The Ascent takes on the narrative structure of too many acronyms are the best kind of acronyms. AGIs, CPTs, Onyx Voids, so on, so forth. You’ll be pretty much bombarded with various terms for systems, groups, people, places and just… things… that you’ll quickly start to find it akin to white noise. There are some interesting story points, but it’s the usual things you’d find in any run of the mill Cyberpunk story.
You start off an Indent, a contracted mercenary who’s contract is effectively life-long, meaning you’re a slave for all intents and purposes. You work for a slimy, underhanded and foul-mouthed underboss, before slowly ascending the social hierarchy of military corps by completing missions. Usual themes of everyone being untrustworthy, backstabbing, heartless and selfish pieces of fermented trash are accounted for and virtually everyone refers you with the kind of disdain usually only reserved by my parents for the fact I still play video games at 27.
I didn’t hate the story. But there’s little to really latch onto and it doesn’t offer anything particularly unique or compelling from other Cyberpunk narratives. Voice acting can swing from pretty decent, delivered with vitriolic gusto to just flat out bad and off-putting. It’s clear that gameplay and combat are the focus for The Ascent, with a tidal wave’s worth more resources put into its graphic and audio design to compensate. Which is fine, not every game needs to have Blade Runner levels of nuance to be a bombastically fun time.
I played through The Ascent solo which was a rip-roaring time in and of itself. There’s the option for online as well as local coop which has serious potential for amping up the carnage. If you and a friend are looking for an explosive, bullet hailing, stunning dystopic Cyperpunk city to wreak havoc in, you’re most certainly in luck.
The main campaign can likely be blasted through within about 10 hours provided you breeze past the side content, but with side missions and collectibles to uncover, a New Game + mode to delve your consciousness into and a coop mode to double up the explosions and disgustingly hilarious violence, there’s a lot of replayability on offer within this package.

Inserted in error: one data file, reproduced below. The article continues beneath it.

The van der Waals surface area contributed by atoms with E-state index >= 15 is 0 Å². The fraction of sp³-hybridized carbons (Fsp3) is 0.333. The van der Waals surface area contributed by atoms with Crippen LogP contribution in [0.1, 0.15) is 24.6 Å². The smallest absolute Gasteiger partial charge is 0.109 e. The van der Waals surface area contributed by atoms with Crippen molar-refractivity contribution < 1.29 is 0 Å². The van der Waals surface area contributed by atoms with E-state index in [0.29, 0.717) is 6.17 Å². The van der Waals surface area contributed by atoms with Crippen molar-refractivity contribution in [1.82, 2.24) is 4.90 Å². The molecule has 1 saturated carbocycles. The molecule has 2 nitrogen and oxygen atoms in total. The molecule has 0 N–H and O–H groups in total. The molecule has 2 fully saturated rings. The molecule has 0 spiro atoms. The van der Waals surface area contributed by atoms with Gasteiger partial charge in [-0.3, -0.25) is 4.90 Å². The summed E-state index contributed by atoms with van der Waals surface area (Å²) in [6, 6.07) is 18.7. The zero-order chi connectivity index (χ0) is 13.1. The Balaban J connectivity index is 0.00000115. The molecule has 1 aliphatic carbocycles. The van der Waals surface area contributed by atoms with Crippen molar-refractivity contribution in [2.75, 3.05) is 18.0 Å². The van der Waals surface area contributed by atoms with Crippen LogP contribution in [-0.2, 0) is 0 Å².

Neon Giant have crafted a phenomenally fun, spectacular Cyberpunk world in Veles which nails those dopamine hits at almost every turn. It has some mechanical and technical hiccups which disrupt the flow and immersion in unfortunate ways, but this is a Cyberpunk game that restores some faith that was drained following the debacle of Cyberpunk 2077. Is it as deep as Blade Runner narratively? Absolutely not. But if you can spray the bullets and wreak havoc like Dredd, while looking stunning in the same breath. Well, maybe we can survive without the Corpo critique.
The Ascent has the kind of graphical and audio design prowess that many games can only dream of. While some technical and mechanical issues disrupt the immersion, there’s no denying the sheer sadistic joy that comes from shredding through the neon glazed tiers of Veles. A critique of the Cyberpunk genre this isn’t, but damn is it a blast to play.
The Ascent is available now on PS5 (review platform), PS4, Xbox One and Xbox Series consoles.
Developer: Neon Giant
Publisher: Curve Games
Disclaimer: In order to complete this review, we were provided with a promotional copy of the game. For our full review policy, please go here.
If you enjoyed this article or any more of our content, please consider our Patreon.